TL;DR: The technology we have now isn’t an inevitable state of affairs, but has come from a long-term series of cultural choices. We still see short-term profit as the main aim of technology, which discourages other cultural views, lifestyles and priorities within the sector. But we can think about technology in terms of people more, and take active steps to break out of a monocultural loop.
This post is a set of personal reflections and follow-on thoughts following a fascinating workshop session. I’m hugely grateful to Hannah for inviting me along, and for kickstarting this post and this chain of thoughts.
Monday morning ☕
Honesty time - 9am on a Monday morning isn’t my usual time for discussing global challenges (or 8am even, taking clock changes into account). But here I am, coffee in hand and sunshine on the window sill. And, thinking about it, when is a good time? When do we actually sit down and make the time, space and energy to “think big” these days?
So I may be a bit groggy, but I’m also really appreciative, and intrigued, to be invited to this session. I’m checking in for a workshop titled “What Does a Sustainable Tech Industry Look Like?” being run by Hannah Smith as part of her Green Web Foundation fellowship.
It’s a great question to start the day with. And a bit more honesty: I have no idea.
Far futures ⏳
Sometimes a bit of morning grogginess and uncertainty can be a useful ally though. After introductions, we have a few minutes to think about how we’d like the future to shape up. Big question, and one that’s easy to overthink. I go with gut instinct which, to be honest (again), is often more authentic than a well-considered, over-wordy response.
In this case my three bullet points for utopia are:
- Co-operation and mutual recognition of shared humanity, even at a nation-state level.
- More relaxed - particularly around the need to have more, do more, and “be” more.
- Awareness and acceptance of problems, particularly around scale and complexity.
Spoiler: I’m not an inherent “fix the tech and all will be fine!” person, even though that’s where a lot of my current exploration is. My approach to human-scale challenges is from a place of curiosity and “depressurisation”: that is, a need to unpick the problem and allow people the space to reflect and address what comes up. Much like the workshop, in many ways. Setting aside an hour or two now can go a long way towards the next hundred years.
Technology does not exist 💾
Over the next couple of hours, we split into groups and use Kate Raworth’s Donut Economy model to guide us through the heady depths of the ongoing ecological crisis, and the role that technology plays in it.
Or, to be more precise, the tech workforce - this distinction in itself is an important point. “Technology” is too easy to dehumanise, to decouple and detach from the people involved in it: the decision-makers, the policy-setters, the makers and builders, the recyclers and the profiteers. Every time we talk about “tech” as a magical force, we’re embracing this notion that something uncontrollable - “innovation”, “markets”, “AI”, etc - is inevitable, and avoiding the idea that there are people running the show, or being affected by it all. Every time we use a buzzword or quotes, we’re avoiding the reality that people - no quotes there - are the main influencers, beneficiaries, and victims of the industry.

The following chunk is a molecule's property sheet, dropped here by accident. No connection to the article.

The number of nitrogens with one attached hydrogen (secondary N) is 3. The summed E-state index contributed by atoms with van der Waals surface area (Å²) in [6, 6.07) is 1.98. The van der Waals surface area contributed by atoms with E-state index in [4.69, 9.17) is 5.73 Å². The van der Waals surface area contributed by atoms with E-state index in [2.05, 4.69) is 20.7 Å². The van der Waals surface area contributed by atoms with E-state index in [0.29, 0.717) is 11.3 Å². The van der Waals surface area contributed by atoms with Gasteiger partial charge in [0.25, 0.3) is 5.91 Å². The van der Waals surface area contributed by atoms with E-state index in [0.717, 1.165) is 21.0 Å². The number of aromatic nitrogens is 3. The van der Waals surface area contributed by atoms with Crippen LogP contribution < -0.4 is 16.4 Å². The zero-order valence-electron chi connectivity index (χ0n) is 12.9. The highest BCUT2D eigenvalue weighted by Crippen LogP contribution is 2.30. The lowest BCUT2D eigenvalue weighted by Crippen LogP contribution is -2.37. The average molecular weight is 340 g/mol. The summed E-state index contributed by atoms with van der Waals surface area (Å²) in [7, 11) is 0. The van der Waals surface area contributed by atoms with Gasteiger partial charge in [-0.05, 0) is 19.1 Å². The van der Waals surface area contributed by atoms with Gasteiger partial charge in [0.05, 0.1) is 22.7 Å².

Realisation 1: Talk more about People Doing Technology, not Technology as its own thing.
After this gentle intro, the session I’m in starts out by asking what it would mean for the “digital technology workforce to thrive”. It’s a question that deserves unpicking in its own right. Firstly, what do we mean by a “workforce” anyway? And secondly, what is “thriving”? Do we have a shared understanding or agreement about what either of those encompass? Do we need to shrink or expand any shared definitions? And if so, does that make the question easier or harder?
Answers to those are hard, though, and a little too much for now, perhaps. By the end of the session, however, we’ve mapped out some of the factors affecting the tech workforce more directly: training, pay, infrastructure, health and housing, and so on.
Below: Part of the framework used in the workshop session.
In one corner of the grid there is a section for “Empowerment”, which clusters together a lot of the social disparities in the workforce: pay gaps, representation, participation, and more. Looking around the rest of the grid though, it’s clear that this issue isn’t restricted to a single corner. Words such as “disparities”, “distribution”, “uneven”, “free”, “equal”, “for all”, and skills “not being widely taught” - these all get back to the same thing: A tech workforce cannot be healthy unless it integrates varying backgrounds and perspectives as much as possible. And an unhealthy tech workforce creates unhealthy technology, and vice versa.
Can we draw a clearer connection between the two at this point? I think we can. I just think we’re so used to “technology for technology’s sake” that throwing a discursive spanner in the works is not culturally A Thing. Yet.
Crunch is a cultural thing 😞
Take “crunch” in the videogame industry for example - the “need” for a team to work long hours and weekends to get a delivery done. It’s such a big issue that it’s got its own term. And yet, being overworked and stressed as deadlines loom clearly isn’t just a videogame problem, and definitely not a new thing. In some ways, alternative software development philosophies such as agile development are ways to re-think an industry’s approach to work, burn-out - and to expectations. Expectations about delivering “progress”, about what companies can expect of staff, and of what kind of life developers should be living.